When you look at rape in it’s fundamental elements, you see a struggle for power but there’s an odd shift of weight in responsibility. I’ve been groped in public before and when I reacted strongly against it, some people said “well look what you’re wearing”. Its easy to blame it on the woman for looking the way that she does. For genetically having a more favorable appearance. For being so bold as to walk down a street without a man wearing a dress that flatters a curve or two. For speaking when not spoken to. Women even cut down other women in this strange, backwards reality. When I complain about unwanted attention, some of my friends say “at least you get attention”. Am I supposed to feel good about being harassed by strangers because of some freak genetic development I had no control over? Am I supposed to feel grateful for the value that beauty places on me?
Even writing this is vain, or so some would say. How can you possibly complain about being attractive? Well it’s because you cease to have common ground with others when you are. You’re either placed on a pedestal and worshipped for a while, or you get raped or you get old and then stop feeling valuable because you built your entire identity on being beautiful. Or… The possibilities are endless. Beauty is like culture, it changes and loses validity.
Im a photographer. The majority of male photographers I’ve met have always told me that I should be in front of the camera instead of behind it. Though I’m sure most of them are trying to pay a compliment, it deeply hurts to be told this because what you’re actually saying is: your identity is your physical beauty and that cannot coexist with any technical ability. How dare I question that logic? Would it make me conceited to say that I am pretty but I am greater than my body? What consequence does that have as a female?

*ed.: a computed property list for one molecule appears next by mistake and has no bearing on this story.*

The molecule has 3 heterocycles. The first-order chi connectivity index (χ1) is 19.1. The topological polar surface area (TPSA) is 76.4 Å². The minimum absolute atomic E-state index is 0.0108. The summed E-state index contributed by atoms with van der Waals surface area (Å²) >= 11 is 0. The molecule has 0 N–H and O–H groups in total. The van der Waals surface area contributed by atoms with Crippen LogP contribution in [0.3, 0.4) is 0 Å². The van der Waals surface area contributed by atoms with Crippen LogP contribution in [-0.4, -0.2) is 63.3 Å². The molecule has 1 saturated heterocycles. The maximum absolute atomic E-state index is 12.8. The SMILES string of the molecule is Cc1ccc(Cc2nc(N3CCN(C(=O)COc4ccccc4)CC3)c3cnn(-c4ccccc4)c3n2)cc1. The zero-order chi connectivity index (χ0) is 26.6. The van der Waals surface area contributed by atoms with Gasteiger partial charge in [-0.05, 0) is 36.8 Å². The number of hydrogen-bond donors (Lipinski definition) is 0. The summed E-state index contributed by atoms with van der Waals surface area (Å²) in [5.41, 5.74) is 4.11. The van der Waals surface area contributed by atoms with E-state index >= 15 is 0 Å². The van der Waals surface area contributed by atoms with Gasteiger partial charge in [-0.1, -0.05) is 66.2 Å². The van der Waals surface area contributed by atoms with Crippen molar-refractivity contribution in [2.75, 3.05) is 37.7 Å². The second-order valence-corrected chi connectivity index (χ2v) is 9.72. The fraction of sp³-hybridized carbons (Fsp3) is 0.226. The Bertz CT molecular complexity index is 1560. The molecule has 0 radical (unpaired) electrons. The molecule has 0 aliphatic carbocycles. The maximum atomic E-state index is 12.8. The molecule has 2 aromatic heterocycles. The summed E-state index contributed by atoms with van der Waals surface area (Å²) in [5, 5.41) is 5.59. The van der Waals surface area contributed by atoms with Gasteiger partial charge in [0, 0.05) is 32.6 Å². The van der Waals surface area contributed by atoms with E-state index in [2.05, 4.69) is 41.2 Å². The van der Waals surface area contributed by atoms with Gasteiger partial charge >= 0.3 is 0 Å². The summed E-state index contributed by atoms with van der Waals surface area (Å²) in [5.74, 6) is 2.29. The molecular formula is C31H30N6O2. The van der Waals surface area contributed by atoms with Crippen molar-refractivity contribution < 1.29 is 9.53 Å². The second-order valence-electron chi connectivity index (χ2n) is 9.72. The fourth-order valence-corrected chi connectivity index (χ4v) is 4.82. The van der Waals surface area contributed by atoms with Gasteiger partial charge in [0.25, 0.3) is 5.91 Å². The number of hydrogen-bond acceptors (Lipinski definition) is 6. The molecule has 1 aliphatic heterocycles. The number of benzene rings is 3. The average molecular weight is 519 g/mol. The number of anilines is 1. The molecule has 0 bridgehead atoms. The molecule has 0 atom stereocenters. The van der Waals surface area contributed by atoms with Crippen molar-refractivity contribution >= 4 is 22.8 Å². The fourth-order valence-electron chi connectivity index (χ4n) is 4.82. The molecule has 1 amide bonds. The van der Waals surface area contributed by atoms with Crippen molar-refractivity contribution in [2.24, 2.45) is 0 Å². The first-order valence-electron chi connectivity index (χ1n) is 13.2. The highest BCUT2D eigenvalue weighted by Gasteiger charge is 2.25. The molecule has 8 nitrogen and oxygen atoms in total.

Ive met some pretty damn attractive males in my life and they all have one thing in common: they’re respected for what they do AND how they look. Those things are given to them without much work or resistance. I find myself having to struggle for respect amongst my more intellectual peers. I find myself jumping through hoop after hoop to encourage brevity in my art, music, or writing. It seems to be judged more harshly. Perhaps it could be self consciousness but even that, in itself, is just the problem. We’re taught to second guess.